DR. ANDRES LOZANO: We are able to adjust the activity of circuits in the brain by using electricity...

(SOUNDBITE OF MUSIC)

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Commentary
6:21 am
Sat August 10, 2013

The Doctor, An Utterly Millennial Hero

BBC

Originally published on Sun August 11, 2013 5:43 am

The selection last week of actor Peter Capaldi to play the latest Doctor on Doctor Who has made headlines all over the world — and you'd be forgiven for wondering why. It's only a TV show, after all, and it's a sometimes cheesy, often over-the-top sci-fi feature, not 60 Minutes or The West Wing.

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NPR Story
5:22 am
Sat August 10, 2013

Small-Market Teams Leading MLB Standings

Originally published on Sun August 11, 2013 5:43 am

Transcript

CELESTE HEADLEE, HOST:

Time now for sports.

(SOUNDBITE OF SPORTS THEME MUSIC)

HEADLEE: We are rounding the corner toward Major League Baseball's homestretch. Some surprising names are up near the top of the standings: Pirates, Royals, Orioles all contending this year. They have a collective zero World Series titles since 1985 and it's not really a surprise. But I can't get through a sports interview without mentioning, of course, the beloved Detroit Tigers. They're in first place in the American League.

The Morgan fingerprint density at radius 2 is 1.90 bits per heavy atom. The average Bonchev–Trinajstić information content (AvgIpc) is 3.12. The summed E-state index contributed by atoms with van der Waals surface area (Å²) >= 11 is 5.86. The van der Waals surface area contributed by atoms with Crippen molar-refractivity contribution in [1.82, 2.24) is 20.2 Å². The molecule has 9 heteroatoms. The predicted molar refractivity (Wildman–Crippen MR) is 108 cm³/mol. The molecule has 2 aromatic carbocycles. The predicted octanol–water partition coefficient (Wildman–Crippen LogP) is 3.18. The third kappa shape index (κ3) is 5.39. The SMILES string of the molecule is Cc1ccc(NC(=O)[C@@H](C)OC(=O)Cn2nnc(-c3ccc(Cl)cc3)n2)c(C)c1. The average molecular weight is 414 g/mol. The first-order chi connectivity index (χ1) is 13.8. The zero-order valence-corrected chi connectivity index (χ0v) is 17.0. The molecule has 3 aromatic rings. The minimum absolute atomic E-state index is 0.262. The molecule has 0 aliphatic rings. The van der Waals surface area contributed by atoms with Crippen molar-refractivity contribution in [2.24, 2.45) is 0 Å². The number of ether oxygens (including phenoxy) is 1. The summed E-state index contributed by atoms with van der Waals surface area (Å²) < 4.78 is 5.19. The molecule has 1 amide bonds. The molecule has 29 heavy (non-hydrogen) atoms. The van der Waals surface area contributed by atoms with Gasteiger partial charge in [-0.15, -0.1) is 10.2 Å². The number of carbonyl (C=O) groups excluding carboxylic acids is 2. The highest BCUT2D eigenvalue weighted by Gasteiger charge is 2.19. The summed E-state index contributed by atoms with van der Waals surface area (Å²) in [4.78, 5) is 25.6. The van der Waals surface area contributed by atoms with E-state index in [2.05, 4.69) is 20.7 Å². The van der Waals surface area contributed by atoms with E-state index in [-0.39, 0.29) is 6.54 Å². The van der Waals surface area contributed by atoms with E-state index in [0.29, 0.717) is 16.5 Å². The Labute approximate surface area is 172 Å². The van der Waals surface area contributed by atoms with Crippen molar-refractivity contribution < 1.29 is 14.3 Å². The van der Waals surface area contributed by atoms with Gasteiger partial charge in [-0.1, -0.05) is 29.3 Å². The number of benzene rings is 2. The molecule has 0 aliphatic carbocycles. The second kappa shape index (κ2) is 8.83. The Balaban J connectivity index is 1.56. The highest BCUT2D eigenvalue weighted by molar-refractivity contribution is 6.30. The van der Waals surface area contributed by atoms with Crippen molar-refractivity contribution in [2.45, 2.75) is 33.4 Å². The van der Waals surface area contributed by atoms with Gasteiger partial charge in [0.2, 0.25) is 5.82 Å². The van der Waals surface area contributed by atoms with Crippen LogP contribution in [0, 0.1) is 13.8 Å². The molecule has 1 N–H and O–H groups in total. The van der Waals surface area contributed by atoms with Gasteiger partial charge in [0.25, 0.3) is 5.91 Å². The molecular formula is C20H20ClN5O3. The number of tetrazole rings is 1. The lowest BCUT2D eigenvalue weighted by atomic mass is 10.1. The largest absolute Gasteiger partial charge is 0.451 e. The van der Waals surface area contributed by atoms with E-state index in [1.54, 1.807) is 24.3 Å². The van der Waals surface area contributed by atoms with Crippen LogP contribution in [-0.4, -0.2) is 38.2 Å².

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NPR Story
5:22 am
Sat August 10, 2013

A Taste Of The Future Of Food

Originally published on Sun August 11, 2013 5:43 am

Transcript

CELESTE HEADLEE, HOST:

Unless you've been hiding under a burger bun for the past week, you've probably heard the story about the lab-grown burger. The test-tube piece of meat took three months and cost more than $300,000 to grow, but its makers hope the experiment might help feed the world someday.

It's Morgaine Gaye's job to think about what we'll be eating in the future. She's a food futurologist, and she joins me now from our London bureau and she joins me now from our London bureau. Welcome.